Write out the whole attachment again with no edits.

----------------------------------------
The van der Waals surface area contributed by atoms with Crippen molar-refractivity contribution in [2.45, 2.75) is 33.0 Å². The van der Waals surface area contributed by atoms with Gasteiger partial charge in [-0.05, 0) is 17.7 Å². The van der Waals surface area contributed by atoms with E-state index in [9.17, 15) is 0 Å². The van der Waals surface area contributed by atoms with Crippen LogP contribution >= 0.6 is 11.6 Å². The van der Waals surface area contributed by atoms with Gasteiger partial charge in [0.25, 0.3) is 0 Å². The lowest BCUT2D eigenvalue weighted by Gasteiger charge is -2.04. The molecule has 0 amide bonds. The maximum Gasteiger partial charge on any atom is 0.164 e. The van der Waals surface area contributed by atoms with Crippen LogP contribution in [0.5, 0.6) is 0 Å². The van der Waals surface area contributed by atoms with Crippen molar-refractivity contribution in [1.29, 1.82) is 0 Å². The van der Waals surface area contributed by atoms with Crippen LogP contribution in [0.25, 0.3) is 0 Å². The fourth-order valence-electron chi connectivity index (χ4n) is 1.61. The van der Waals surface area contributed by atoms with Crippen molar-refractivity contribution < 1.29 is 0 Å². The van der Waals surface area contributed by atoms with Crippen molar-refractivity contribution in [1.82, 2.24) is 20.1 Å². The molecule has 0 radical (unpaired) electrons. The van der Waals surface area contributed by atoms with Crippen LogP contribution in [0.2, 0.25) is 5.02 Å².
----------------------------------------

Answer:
The van der Waals surface area contributed by atoms with Crippen molar-refractivity contribution in [2.45, 2.75) is 33.0 Å². The van der Waals surface area contributed by atoms with Gasteiger partial charge in [-0.05, 0) is 17.7 Å². The van der Waals surface area contributed by atoms with E-state index in [9.17, 15) is 0 Å². The van der Waals surface area contributed by atoms with Crippen LogP contribution >= 0.6 is 11.6 Å². The van der Waals surface area contributed by atoms with Gasteiger partial charge in [0.25, 0.3) is 0 Å². The lowest BCUT2D eigenvalue weighted by Gasteiger charge is -2.04. The molecule has 0 amide bonds. The maximum Gasteiger partial charge on any atom is 0.164 e. The van der Waals surface area contributed by atoms with Crippen LogP contribution in [0.5, 0.6) is 0 Å². The van der Waals surface area contributed by atoms with Crippen molar-refractivity contribution in [1.29, 1.82) is 0 Å². The van der Waals surface area contributed by atoms with Crippen LogP contribution in [0.25, 0.3) is 0 Å². The fourth-order valence-electron chi connectivity index (χ4n) is 1.61. The van der Waals surface area contributed by atoms with Crippen molar-refractivity contribution < 1.29 is 0 Å². The van der Waals surface area contributed by atoms with Crippen molar-refractivity contribution in [1.82, 2.24) is 20.1 Å². The molecule has 0 radical (unpaired) electrons. The van der Waals surface area contributed by atoms with Crippen LogP contribution in [0.2, 0.25) is 5.02 Å².